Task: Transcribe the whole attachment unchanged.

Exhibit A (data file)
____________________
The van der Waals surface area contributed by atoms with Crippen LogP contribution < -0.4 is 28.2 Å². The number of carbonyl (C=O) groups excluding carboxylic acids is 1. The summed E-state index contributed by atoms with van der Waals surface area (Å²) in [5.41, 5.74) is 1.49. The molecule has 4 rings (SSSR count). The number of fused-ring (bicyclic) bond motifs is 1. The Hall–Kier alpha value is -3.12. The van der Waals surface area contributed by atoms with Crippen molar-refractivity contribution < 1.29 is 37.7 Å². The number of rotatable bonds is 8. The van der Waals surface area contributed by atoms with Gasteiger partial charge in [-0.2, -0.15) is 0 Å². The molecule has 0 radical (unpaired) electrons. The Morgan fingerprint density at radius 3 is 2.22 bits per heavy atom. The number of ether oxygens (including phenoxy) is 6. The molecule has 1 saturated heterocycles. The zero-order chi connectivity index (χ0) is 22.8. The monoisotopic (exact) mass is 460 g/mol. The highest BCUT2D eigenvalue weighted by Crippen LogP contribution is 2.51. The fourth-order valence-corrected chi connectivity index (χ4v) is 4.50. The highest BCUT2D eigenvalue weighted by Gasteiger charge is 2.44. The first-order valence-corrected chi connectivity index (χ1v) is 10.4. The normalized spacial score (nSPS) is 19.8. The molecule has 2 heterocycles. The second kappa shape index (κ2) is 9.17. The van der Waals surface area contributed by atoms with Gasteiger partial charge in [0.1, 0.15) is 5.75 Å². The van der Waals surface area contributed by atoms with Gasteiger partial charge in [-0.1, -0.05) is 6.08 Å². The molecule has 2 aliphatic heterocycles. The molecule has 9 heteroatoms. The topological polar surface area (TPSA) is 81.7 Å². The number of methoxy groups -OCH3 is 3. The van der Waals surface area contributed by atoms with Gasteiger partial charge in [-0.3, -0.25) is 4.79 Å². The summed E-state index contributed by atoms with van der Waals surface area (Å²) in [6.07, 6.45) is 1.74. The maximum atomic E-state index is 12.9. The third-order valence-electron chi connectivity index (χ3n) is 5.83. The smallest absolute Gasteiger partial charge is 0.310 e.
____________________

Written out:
The van der Waals surface area contributed by atoms with Crippen LogP contribution < -0.4 is 28.2 Å². The number of carbonyl (C=O) groups excluding carboxylic acids is 1. The summed E-state index contributed by atoms with van der Waals surface area (Å²) in [5.41, 5.74) is 1.49. The molecule has 4 rings (SSSR count). The number of fused-ring (bicyclic) bond motifs is 1. The Hall–Kier alpha value is -3.12. The van der Waals surface area contributed by atoms with Crippen molar-refractivity contribution < 1.29 is 37.7 Å². The number of rotatable bonds is 8. The van der Waals surface area contributed by atoms with Gasteiger partial charge in [-0.2, -0.15) is 0 Å². The molecule has 0 radical (unpaired) electrons. The Morgan fingerprint density at radius 3 is 2.22 bits per heavy atom. The number of ether oxygens (including phenoxy) is 6. The molecule has 1 saturated heterocycles. The zero-order chi connectivity index (χ0) is 22.8. The monoisotopic (exact) mass is 460 g/mol. The highest BCUT2D eigenvalue weighted by Crippen LogP contribution is 2.51. The fourth-order valence-corrected chi connectivity index (χ4v) is 4.50. The highest BCUT2D eigenvalue weighted by Gasteiger charge is 2.44. The first-order valence-corrected chi connectivity index (χ1v) is 10.4. The normalized spacial score (nSPS) is 19.8. The molecule has 2 heterocycles. The second kappa shape index (κ2) is 9.17. The van der Waals surface area contributed by atoms with Gasteiger partial charge in [0.1, 0.15) is 5.75 Å². The van der Waals surface area contributed by atoms with Gasteiger partial charge in [-0.1, -0.05) is 6.08 Å². The molecule has 2 aliphatic heterocycles. The molecule has 9 heteroatoms. The topological polar surface area (TPSA) is 81.7 Å². The number of methoxy groups -OCH3 is 3. The van der Waals surface area contributed by atoms with Gasteiger partial charge in [-0.3, -0.25) is 4.79 Å². The summed E-state index contributed by atoms with van der Waals surface area (Å²) in [6.07, 6.45) is 1.74. The maximum atomic E-state index is 12.9. The third-order valence-electron chi connectivity index (χ3n) is 5.83. The smallest absolute Gasteiger partial charge is 0.310 e.